The one thing that all of Europe's great capital cities have in common is a focal point of a grand main square and Prague's easily ranks among the best. Once the main marketplace of Prague, the Old Town Square is a large, immaculately preserved space surrounded by a number of architectural treasures including Staroměstská Radnice (see below), Kinský Palace and St. Nicholas Church.
The Square, which dates back to the 11th century, has featured prominently in the city's history. The white crosses embedded into the cobbles (there are 27 in total) commemorate the execution of Protestants in 1621 following defeat at the battle of the White Mountain (paving the way for Habsburg rule to descend over Bohemia). Fittingly, the square was also the scene for Vaclav Havel to declare the end of Soviet domination over Czech affairs after the 'Velvet Revolution'.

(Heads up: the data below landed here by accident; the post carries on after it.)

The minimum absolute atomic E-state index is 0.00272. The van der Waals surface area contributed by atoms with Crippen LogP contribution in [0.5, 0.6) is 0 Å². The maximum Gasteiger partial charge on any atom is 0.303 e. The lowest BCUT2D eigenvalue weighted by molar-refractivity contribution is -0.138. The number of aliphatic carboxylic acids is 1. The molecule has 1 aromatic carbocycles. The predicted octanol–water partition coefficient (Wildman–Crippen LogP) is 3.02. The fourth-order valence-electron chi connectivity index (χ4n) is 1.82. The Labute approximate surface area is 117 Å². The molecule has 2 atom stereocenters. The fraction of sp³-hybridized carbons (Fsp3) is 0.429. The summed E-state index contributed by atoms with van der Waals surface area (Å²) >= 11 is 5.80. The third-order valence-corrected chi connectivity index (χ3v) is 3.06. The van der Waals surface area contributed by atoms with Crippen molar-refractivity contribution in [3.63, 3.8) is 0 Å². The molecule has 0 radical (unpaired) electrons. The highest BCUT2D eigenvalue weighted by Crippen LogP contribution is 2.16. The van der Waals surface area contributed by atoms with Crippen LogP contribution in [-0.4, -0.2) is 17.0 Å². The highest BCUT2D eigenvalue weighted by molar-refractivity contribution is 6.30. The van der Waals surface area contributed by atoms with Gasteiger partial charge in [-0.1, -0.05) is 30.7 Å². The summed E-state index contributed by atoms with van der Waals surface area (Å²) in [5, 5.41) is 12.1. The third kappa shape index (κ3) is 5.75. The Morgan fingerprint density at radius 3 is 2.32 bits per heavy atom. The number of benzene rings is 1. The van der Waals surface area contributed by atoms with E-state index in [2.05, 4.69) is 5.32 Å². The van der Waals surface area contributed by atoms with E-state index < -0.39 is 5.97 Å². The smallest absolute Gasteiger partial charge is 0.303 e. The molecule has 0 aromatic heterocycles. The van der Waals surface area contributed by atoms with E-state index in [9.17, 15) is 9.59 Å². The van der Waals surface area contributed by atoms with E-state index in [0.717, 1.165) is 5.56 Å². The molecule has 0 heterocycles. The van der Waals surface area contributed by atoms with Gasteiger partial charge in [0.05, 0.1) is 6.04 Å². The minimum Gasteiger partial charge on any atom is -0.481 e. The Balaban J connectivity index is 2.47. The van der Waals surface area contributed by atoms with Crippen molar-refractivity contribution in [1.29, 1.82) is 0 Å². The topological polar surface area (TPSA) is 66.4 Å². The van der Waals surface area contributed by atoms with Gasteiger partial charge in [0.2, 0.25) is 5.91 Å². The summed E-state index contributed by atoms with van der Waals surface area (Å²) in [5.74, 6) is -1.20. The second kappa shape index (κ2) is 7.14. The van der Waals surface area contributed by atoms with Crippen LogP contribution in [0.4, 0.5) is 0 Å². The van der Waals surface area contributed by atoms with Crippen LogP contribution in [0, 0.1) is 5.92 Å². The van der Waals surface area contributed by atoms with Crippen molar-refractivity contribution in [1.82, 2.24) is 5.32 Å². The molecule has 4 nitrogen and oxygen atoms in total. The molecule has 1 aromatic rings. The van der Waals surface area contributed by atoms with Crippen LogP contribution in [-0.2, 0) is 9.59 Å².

Aside from the splendour of its many fine buildings, the square also makes for a pleasant spot in which to stop off for refreshments, particularly in summer when outdoor seating is available. Pleasant cafés and restaurants stand shoulder to shoulder against a backdrop of inspired neo-Renaissance and Baroque façades, with horse-drawn carriages slowly make their way past on sightseeing trips around the Old Town.